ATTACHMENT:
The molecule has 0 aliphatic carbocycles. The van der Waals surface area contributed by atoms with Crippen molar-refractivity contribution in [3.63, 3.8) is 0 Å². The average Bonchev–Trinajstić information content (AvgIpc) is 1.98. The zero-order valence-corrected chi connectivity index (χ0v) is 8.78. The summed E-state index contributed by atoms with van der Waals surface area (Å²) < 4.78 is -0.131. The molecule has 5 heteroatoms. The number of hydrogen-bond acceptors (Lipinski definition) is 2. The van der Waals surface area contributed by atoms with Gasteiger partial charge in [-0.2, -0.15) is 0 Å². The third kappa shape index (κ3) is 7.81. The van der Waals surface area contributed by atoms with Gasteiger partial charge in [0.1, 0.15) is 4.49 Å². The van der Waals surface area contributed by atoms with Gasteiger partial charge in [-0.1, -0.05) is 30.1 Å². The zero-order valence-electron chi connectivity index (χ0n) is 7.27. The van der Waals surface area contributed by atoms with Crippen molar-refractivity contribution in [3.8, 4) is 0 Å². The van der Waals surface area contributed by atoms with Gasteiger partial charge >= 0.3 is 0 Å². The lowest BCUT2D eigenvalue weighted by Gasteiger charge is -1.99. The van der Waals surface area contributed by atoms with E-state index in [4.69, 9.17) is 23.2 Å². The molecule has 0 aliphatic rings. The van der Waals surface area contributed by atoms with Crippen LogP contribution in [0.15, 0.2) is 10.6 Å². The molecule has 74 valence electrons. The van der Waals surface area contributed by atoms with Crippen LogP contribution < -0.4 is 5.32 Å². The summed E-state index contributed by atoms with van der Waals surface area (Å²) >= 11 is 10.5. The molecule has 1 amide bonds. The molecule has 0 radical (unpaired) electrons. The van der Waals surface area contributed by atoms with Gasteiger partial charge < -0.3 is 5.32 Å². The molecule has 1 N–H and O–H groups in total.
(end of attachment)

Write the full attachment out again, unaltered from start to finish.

The molecule has 0 aliphatic carbocycles. The van der Waals surface area contributed by atoms with Crippen molar-refractivity contribution in [3.63, 3.8) is 0 Å². The average Bonchev–Trinajstić information content (AvgIpc) is 1.98. The zero-order valence-corrected chi connectivity index (χ0v) is 8.78. The summed E-state index contributed by atoms with van der Waals surface area (Å²) < 4.78 is -0.131. The molecule has 5 heteroatoms. The number of hydrogen-bond acceptors (Lipinski definition) is 2. The van der Waals surface area contributed by atoms with Gasteiger partial charge in [-0.2, -0.15) is 0 Å². The third kappa shape index (κ3) is 7.81. The van der Waals surface area contributed by atoms with Gasteiger partial charge in [0.1, 0.15) is 4.49 Å². The van der Waals surface area contributed by atoms with Gasteiger partial charge in [-0.1, -0.05) is 30.1 Å². The zero-order valence-electron chi connectivity index (χ0n) is 7.27. The van der Waals surface area contributed by atoms with Crippen molar-refractivity contribution in [3.8, 4) is 0 Å². The van der Waals surface area contributed by atoms with Gasteiger partial charge >= 0.3 is 0 Å². The lowest BCUT2D eigenvalue weighted by Gasteiger charge is -1.99. The van der Waals surface area contributed by atoms with E-state index in [4.69, 9.17) is 23.2 Å². The molecule has 0 aliphatic rings. The van der Waals surface area contributed by atoms with Crippen LogP contribution in [0.15, 0.2) is 10.6 Å². The molecule has 74 valence electrons. The van der Waals surface area contributed by atoms with Crippen LogP contribution < -0.4 is 5.32 Å². The summed E-state index contributed by atoms with van der Waals surface area (Å²) >= 11 is 10.5. The molecule has 1 amide bonds. The molecule has 0 radical (unpaired) electrons. The van der Waals surface area contributed by atoms with Gasteiger partial charge < -0.3 is 5.32 Å². The molecule has 1 N–H and O–H groups in total.